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Transcriptomic patterns of dermal Schwann cell reactivity

Transcriptomic patterns of dermal Schwann cell reactivity in neuropathic itch and pain

Frank Birklein, Lucas Schirmer, Claudia Sommer

Neuropathic pruritus may lead to significant impairment of quality of life. A role of Schwann cells in modulating pain or pruritus has been suggested. In pilot experiments, we showed the feasibility of subepidermal Schwann cell mapping by immunohistochemistry in relation to their axons. Utilizing single-nucleus RNA-seq (snRNA-seq) we could identify Schwann cell subtypes and decode their subtype-specific transcriptomic signatures.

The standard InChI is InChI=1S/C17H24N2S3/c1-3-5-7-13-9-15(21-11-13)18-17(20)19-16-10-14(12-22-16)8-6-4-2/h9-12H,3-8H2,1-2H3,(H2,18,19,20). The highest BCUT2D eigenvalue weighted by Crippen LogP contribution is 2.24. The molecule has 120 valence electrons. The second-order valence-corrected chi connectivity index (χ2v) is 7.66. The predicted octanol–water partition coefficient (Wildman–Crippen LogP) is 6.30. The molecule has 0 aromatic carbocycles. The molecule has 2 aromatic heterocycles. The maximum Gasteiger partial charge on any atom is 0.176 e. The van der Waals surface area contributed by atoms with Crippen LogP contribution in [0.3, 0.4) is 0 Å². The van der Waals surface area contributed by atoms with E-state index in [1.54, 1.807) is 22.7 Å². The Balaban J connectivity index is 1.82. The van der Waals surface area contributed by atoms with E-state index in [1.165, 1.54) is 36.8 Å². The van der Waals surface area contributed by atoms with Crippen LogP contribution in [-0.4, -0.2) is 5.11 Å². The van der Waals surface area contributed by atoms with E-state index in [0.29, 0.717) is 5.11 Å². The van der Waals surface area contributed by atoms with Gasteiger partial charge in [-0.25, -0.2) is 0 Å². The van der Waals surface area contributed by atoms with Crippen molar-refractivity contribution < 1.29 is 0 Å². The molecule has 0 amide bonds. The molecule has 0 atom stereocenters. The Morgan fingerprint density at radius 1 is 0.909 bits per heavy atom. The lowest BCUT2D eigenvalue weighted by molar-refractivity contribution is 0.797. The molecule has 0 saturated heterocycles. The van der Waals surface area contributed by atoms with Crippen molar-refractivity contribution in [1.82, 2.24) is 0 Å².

In this project, we will investigate Schwann cell morphology and protein expression in itch and pain, aiming at a deeper understanding of Schwann cell related pathways in the skin in well-defined and matched subgroups of patients. PNP patients with pain or itch as the sole complaint, will be recruited and carefully assessed by clinical measurements. For comparison, we will include patients with brachioradial pruritus, and we will receive skin samples of patients with psoriasis from collaborating project #5. We will then identify and characterize groups of PNP patients with itch, pain and high pain sensitivity upon C-fiber stimulation, aiming at understanding their psychophysical characteristics and at selecting homogenous samples to be used in high-throughput transcriptomic technologies. Next, oligonucleotide-tagged antibody multiplex snRNA-seq will allow us to analyze cell type-specific gene expression from cryo-preserved skin biopsy samples obtained from clinical cohorts. By further in-depth bioinformatic analysis, we will be able to decode the transcriptome profiles of cutaneous Schwann cells between the different clinical entities and define molecular traits of homeostatic and reactive Schwann cells. Multiplex RNA in situ mapping will then be used as an additional method to map back levels of Schwann cell subtype reactivity to the skin and the underlying tissue microenvironment in control and disease samples. We hypothesize that specific Schwann cell characteristics relative to itch or pain will help better understand their role in relation to axon pathology and the clinical phenotype of the patients.